I’d like to show you my Christmas knitting. I made 3 hats, none of them from a pattern. Hats are generally simple enough that unless I’m going for something really specific I don’t usually need to follow a pattern.
The first hat was a 2×2 rib base with a cable motif I modified from Norah Gaughan’s Knitted Cable Sourcebook. This was for my husband’s grandmother.
The 2nd hat was for my husband’s grandpa, and it was completely in 2×2 rib. I detest knitting ribbing, but it’s stretchy and manly, and sometimes you just do what you need to do.
These first 2 hats were knit in Cascade 220 Superwash Merino. The third hat was in a textured knit/purl pattern and was for my Father in Law.
I knit it in Cascade 220 Superwash, and was pleasantly surprised with how next-to-the-skin soft it was!
The hats were well received. I used to try to knit something for everyone in the family, but I find that it’s more manageable to knit for just a few people at a time.
Do you knit Christmas gifts?
Friends, I am so excited to tell you about my newest pattern, the Drosseln hat!
This pattern was begun when the owner of my yarn store gave me a book of Medieval German embroidery patterns for my anniversary. As I flipped through the pages I was astounded at the beauty of the designs our foremothers used to portray the world around them. When I came to a page depicting two thrushes (drosseln) in a field of flowers I knew I had come upon something I wanted to knit. I used my own handspun and yarn from my honeymoon to create the first version of this design, and marked my place with Jane Austen stitch markers.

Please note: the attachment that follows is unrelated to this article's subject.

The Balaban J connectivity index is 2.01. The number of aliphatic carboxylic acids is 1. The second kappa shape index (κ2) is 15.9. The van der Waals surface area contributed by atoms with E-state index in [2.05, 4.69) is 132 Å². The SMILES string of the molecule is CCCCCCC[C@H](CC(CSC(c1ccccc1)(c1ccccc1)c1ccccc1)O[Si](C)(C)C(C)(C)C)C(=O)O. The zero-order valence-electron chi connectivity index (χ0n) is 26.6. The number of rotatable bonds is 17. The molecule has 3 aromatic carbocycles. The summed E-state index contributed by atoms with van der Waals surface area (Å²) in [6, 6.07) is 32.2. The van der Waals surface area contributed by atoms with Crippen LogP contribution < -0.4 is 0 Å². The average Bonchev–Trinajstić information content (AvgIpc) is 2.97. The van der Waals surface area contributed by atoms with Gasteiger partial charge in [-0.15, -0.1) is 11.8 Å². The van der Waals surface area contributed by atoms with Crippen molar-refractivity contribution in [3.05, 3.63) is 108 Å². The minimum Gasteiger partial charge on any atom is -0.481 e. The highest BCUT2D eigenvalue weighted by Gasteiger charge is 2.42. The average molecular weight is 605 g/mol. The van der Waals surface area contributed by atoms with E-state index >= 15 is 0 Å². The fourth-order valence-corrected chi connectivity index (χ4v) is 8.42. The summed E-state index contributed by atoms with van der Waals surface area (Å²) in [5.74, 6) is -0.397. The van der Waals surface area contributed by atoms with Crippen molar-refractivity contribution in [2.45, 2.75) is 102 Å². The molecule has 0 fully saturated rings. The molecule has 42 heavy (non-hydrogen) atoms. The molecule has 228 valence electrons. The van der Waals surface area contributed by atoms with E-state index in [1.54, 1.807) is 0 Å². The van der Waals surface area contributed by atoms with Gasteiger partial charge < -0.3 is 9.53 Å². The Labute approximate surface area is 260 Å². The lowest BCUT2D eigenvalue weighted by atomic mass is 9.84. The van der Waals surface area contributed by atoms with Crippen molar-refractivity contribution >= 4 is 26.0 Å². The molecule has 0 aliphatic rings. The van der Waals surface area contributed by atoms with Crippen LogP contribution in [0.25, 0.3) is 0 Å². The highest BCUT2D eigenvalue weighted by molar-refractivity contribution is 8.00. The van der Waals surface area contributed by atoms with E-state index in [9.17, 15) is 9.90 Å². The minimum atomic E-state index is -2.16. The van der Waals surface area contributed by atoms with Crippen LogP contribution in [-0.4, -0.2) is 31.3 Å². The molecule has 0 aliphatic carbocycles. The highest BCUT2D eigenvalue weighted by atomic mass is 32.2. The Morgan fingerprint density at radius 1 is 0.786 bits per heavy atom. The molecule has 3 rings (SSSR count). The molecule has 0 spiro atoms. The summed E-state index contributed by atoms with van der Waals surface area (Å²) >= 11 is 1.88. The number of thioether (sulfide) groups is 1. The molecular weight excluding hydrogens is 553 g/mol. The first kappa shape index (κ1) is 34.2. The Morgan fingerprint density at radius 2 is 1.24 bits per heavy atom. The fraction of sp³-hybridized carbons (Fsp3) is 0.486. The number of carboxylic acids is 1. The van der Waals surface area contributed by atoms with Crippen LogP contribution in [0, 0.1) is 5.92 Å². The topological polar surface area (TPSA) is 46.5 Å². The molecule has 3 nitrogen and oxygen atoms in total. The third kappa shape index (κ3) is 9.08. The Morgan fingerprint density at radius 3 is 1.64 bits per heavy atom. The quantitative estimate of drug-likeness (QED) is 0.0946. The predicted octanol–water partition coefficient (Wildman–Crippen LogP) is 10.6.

The pattern is written for a finished hat circumference of 21 inches (53.3cm) to fit head 21 inches (53.3cm) around. The patterned portion of the hat is extra thick, causing it to fit as if it has a small amount of negative ease. Sample gauge is included to make a smaller or larger hat (18 and 22 inches/45.5 and 58.5 cm).